Tag Archives: Birmingham

➤ Le Bon takes wing during Duran’s return to Brighton

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❚ EXTRAORDINARY! IS IT POSSIBLE THAT Simon Le Bon’s voice sounds better than ever??? Even on an amateur concert video (above, posted at YouTube by Soralella71)) there was plenty of power and range to the tenor voice soaring over The Brighton Centre last night when Duran Duran opened with Before The Rain — all the more impressive since it was injuring his vocal chords that halted the AYNIN world tour in its tracks last May. There are 11 more gigs to play on this UK and Ireland leg of the tour, so fingers crossed.

➢ “Fizzing with the insouciant pop-funk of their most famous Eighties material” — today’s review at The Arts Desk

AUDIENCE VERDICTS AT FACEBOOK

❏ Corinna Scammell: Thankyou for Brighton — totally bloody marvellous and you did Secret Oktober!
❏ Lindsay Franklin: Bloody Brilliant Show last might in Brighton boys — it’s been too long! Last time I saw you was in the 80s. Even better now. Outstanding.
❏ Dan Thekebabman Burgess: Really enjoyed the show last night guys. Great job, simply amazing!
❏ Julie Stalford: Last night in Brighton was a fantastic night guys, thankyou so much, what a great great live band. Loved it.

Duran Duran, UK tour, Brighton Centre, John Taylor,video

John Taylor at Duran’s finale in Brighton last night: “That was definitely worth the wait. Thank you!” (Video grab from Soralella71 at YouTube)

A sentimental postcard from
John in Birmingham

➢ Dec 3: John Taylor on a DD family outing You can’t blame the Brum crowd for their sense of ownership of songs like Planet Earth and Rio, they were written in their back-yard. We have lived in a lot of cities over the years and there have been a lot of places I have called home for a time, but you know, there’s really only one, and that’s the city of Birmingham. It beget us and it made us. Thanks to it for a great night. / Read more online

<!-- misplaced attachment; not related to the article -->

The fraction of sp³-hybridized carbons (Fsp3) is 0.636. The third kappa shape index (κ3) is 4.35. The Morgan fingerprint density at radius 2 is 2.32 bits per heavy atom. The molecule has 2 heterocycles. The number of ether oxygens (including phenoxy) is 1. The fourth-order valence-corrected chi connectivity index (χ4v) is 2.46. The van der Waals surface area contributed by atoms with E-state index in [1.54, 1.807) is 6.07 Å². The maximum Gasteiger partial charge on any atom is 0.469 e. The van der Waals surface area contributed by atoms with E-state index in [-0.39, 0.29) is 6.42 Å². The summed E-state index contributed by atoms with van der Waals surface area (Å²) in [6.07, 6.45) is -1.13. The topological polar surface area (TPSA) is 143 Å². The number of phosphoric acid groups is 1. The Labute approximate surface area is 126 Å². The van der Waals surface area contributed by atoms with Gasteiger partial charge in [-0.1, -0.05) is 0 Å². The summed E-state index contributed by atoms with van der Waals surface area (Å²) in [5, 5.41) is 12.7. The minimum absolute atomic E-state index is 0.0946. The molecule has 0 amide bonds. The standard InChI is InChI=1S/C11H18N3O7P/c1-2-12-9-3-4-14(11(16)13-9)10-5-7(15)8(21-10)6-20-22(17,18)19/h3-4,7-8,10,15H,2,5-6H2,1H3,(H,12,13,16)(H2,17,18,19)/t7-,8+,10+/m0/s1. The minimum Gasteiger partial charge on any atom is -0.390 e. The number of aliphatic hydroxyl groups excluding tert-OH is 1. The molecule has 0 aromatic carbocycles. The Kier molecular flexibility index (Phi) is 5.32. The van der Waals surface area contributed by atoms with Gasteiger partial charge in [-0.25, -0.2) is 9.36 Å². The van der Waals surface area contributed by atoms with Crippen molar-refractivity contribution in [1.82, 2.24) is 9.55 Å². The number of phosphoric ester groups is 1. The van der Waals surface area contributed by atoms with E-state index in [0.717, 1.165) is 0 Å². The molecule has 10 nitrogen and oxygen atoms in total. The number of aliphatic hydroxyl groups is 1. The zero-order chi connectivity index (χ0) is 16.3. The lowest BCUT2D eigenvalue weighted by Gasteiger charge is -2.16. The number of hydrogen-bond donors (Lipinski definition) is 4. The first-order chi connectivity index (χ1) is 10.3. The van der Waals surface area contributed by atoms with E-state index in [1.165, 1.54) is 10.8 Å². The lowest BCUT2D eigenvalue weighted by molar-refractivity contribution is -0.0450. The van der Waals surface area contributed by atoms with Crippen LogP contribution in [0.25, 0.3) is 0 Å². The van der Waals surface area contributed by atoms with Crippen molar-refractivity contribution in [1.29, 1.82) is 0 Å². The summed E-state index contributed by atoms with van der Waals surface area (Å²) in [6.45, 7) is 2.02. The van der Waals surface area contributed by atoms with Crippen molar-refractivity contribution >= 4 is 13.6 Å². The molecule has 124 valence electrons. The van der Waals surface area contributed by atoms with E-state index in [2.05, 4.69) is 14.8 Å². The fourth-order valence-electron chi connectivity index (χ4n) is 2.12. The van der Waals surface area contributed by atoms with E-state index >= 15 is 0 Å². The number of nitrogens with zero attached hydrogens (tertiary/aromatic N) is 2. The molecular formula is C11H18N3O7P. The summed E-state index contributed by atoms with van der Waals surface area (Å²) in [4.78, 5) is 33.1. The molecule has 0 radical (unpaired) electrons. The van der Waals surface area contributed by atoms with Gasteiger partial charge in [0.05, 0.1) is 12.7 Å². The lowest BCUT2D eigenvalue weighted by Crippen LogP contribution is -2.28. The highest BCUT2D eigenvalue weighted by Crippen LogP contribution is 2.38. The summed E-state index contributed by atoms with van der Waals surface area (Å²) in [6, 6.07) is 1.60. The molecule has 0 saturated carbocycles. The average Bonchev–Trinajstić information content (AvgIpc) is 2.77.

➢ Ten killer DD vids to say welcome back to the UK

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2011 ➤ Duran’s round-the-world adventure reaches the UK

SXSW, interview, John Norris, Duran Duran

Duran interviewed at SXSW in March: Simon Le Bon checks a runaway thought before the audience jumps to the wrong conclusion (SXSW video grab)

❚ UPDATE, JULY 1: Following the postponement of Duran Duran’s European arena tour owing to singer Simon Le Bon’s vocal problems, consult the band’s website for news… DD have rescheduled all eleven UK concerts to run from Nov 30 Brighton to Dec 17 Newcastle.

❚ UPDATE, MAY 29: Duran Duran now offer a fulsome apology for having to cancel their current UK tour dates — not, as sceptics suspected, because of unsold tickets but because of singer Simon Le Bon’s continuing “laryngeal problems”. Their website today reports: “Following a consultation with both a vocal coach and his team of ENT specialists today, Simon Le Bon has been advised that he needs to continue to rest his voice… Devastated by the news that they will not be able to resume the tour as planned on Tuesday, Simon said ‘We’ve been postponing shows with very little notice, in the hope each day that the improvement would have been significant enough for me to sing again without risking any long-term damage’.”

View John and Nick’s special video apology at YouTube . . . Today too, Roger Taylor blogs on the DD website on the horrible irony of Woody Allen’s famous quotation “If you want make God laugh, tell him about your plans” and he makes the promise: “I know that all the shows are very close to being re-scheduled later in the year.” . . . Read Simon Le Bon’s blog at DD’s website on June 1: “I reckon I got 6 semi-tones wiped off the top of my range and … it’s very difficult not to worry about it.”

❏ Here’s a sparky interview with the band just released by the SXSW festival, recorded in March. With former MTV reporter John Norris in the chair, Nick Rhodes says he still sees Duran as an art-school band and John Taylor reflects on the golden era of MTV. Stills from this interview have been posted at Flickr

Duran Duran, L'Uomo Vogue,Pierpaolo Ferrari
❏ This stylish tuxedoed shot by Pierpaolo Ferrari comes from the current “Long Live the 80s” issue of L’Uomo Vogue, with a feature on DD by former Wag club host Chris Sullivan, translated for the Italian edition.